From the May-June 2019 issue of News and Letters
by Buddy Bell
When a senior at Bethesda-Chevy Chase High School in Maryland learned her male classmates were keeping a ranked list of her and other girls based on looks, she and two friends told an administrator. When one boy was given only a one-day suspension, the girls texted other classmates, telling them to text everyone they knew. At lunchtime, 40 girls showed up in the principal’s office. Nicky Schmidt read from their agreed-on text: “We want to know what the school is doing to ensure our safety and security. We should be able to learn in an environment without the constant presence of objectification and misogyny.” On March 8, together with male classmates, the girls described their experiences of sexual harassment, in school and out. The school approved a 45-minute session, but the meeting went for two and a half hours. The senior class has since collaborated to organize a pop-up museum and to give training to younger students on how to counter toxic masculinity.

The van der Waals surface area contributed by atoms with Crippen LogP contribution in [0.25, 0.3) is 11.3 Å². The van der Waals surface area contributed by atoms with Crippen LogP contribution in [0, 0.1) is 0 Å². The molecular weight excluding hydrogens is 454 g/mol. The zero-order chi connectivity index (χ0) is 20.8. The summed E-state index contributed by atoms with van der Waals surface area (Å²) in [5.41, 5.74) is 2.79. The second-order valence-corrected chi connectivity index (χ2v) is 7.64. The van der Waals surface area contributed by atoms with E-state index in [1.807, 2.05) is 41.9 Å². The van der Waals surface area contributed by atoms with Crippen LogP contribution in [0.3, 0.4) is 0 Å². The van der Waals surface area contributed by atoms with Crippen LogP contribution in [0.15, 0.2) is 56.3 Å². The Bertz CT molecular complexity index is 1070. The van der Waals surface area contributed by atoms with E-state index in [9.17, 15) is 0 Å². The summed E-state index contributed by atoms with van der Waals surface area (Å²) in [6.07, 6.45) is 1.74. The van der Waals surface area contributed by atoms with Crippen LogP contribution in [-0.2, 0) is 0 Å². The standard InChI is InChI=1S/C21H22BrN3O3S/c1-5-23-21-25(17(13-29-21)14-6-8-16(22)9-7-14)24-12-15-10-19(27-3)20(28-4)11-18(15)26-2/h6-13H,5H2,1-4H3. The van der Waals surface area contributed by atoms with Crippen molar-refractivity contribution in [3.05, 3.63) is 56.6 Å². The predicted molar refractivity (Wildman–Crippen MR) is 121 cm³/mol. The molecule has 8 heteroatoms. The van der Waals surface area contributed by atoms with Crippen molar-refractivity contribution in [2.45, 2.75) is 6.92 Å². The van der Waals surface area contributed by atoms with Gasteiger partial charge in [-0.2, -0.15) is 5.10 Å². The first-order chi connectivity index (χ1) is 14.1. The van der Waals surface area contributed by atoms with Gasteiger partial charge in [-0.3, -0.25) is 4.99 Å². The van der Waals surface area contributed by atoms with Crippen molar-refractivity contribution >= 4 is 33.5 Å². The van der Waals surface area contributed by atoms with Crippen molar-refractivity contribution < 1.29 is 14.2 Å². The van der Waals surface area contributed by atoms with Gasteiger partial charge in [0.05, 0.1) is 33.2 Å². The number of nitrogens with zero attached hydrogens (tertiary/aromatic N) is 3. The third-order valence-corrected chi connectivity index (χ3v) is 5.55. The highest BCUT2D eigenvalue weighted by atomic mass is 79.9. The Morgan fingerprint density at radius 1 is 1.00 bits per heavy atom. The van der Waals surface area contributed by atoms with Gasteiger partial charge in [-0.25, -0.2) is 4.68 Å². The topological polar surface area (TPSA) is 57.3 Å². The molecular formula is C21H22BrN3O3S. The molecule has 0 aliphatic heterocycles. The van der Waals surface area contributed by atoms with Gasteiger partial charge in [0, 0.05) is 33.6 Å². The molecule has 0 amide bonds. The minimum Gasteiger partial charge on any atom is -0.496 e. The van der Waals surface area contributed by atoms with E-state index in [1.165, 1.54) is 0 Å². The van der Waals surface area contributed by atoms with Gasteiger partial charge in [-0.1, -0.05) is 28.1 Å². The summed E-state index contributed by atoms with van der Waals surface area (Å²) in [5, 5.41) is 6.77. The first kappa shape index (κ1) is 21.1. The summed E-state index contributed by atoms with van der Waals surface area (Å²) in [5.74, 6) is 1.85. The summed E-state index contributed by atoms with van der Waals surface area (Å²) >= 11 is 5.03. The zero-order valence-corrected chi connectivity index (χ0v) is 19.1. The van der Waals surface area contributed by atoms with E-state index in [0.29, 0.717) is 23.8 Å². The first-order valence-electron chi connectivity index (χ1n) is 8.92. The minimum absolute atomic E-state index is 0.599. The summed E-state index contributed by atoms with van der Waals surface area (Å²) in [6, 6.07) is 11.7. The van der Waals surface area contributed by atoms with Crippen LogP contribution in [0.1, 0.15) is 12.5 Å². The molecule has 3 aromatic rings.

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The dress code at the K-8 Charter Day School near Wilmington, N.C., required all girls to wear skirts or jumpers. Students in 2016 presented a petition signed by over 100 classmates opposed to this policy, but the school confiscated the petition. Three families sued. On March 30, after three years, a federal court found the dress code unconstitutional.
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Graduate students at Savitribai Phule Pune University (SPPU), on the outskirts of Mumbai, India, were on hunger strike in February against administrators who, after cancelling graduate student stipends in the summer of 2018, reinstated them, only to cancel them again. The university caved once more on Feb. 24. Weeks later, other students who rely on meals provided at SPPU spotted worms in the gravy on March 17, 19 and 20. A registrar would later tell the Daily Mirror that the dining hall was operating over its capacity, “hence quality is compromised.” About 50 students demonstrated for better quality food on March 30.
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Graduate student teaching assistants for the University of Illinois at Chicago went on strike from March 19 until April 5. Fundamental to their demands was an end to fee increases. Since the teaching assistants are paid by
UICUF members caucusing at the Bargaining Session
tuition waiver, the university kept tuition steady for several years, but added various fees.